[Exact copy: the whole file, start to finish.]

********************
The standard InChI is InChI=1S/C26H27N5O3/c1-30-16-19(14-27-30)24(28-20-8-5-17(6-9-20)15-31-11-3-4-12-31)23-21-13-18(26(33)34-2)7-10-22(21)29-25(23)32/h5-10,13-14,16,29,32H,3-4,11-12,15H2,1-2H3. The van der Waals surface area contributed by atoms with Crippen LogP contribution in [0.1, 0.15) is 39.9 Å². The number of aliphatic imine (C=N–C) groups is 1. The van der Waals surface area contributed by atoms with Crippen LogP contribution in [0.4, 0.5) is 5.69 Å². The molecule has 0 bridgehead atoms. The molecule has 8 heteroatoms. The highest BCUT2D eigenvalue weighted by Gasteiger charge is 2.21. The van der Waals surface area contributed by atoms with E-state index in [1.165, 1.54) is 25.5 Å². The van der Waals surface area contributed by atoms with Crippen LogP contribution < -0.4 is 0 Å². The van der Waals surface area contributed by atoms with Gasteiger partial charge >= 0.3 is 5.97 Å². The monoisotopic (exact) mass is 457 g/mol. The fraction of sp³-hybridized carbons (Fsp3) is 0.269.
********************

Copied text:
The standard InChI is InChI=1S/C26H27N5O3/c1-30-16-19(14-27-30)24(28-20-8-5-17(6-9-20)15-31-11-3-4-12-31)23-21-13-18(26(33)34-2)7-10-22(21)29-25(23)32/h5-10,13-14,16,29,32H,3-4,11-12,15H2,1-2H3. The van der Waals surface area contributed by atoms with Crippen LogP contribution in [0.1, 0.15) is 39.9 Å². The number of aliphatic imine (C=N–C) groups is 1. The van der Waals surface area contributed by atoms with Crippen LogP contribution in [0.4, 0.5) is 5.69 Å². The molecule has 0 bridgehead atoms. The molecule has 8 heteroatoms. The highest BCUT2D eigenvalue weighted by Gasteiger charge is 2.21. The van der Waals surface area contributed by atoms with E-state index in [1.165, 1.54) is 25.5 Å². The van der Waals surface area contributed by atoms with Crippen LogP contribution < -0.4 is 0 Å². The van der Waals surface area contributed by atoms with Gasteiger partial charge >= 0.3 is 5.97 Å². The monoisotopic (exact) mass is 457 g/mol. The fraction of sp³-hybridized carbons (Fsp3) is 0.269.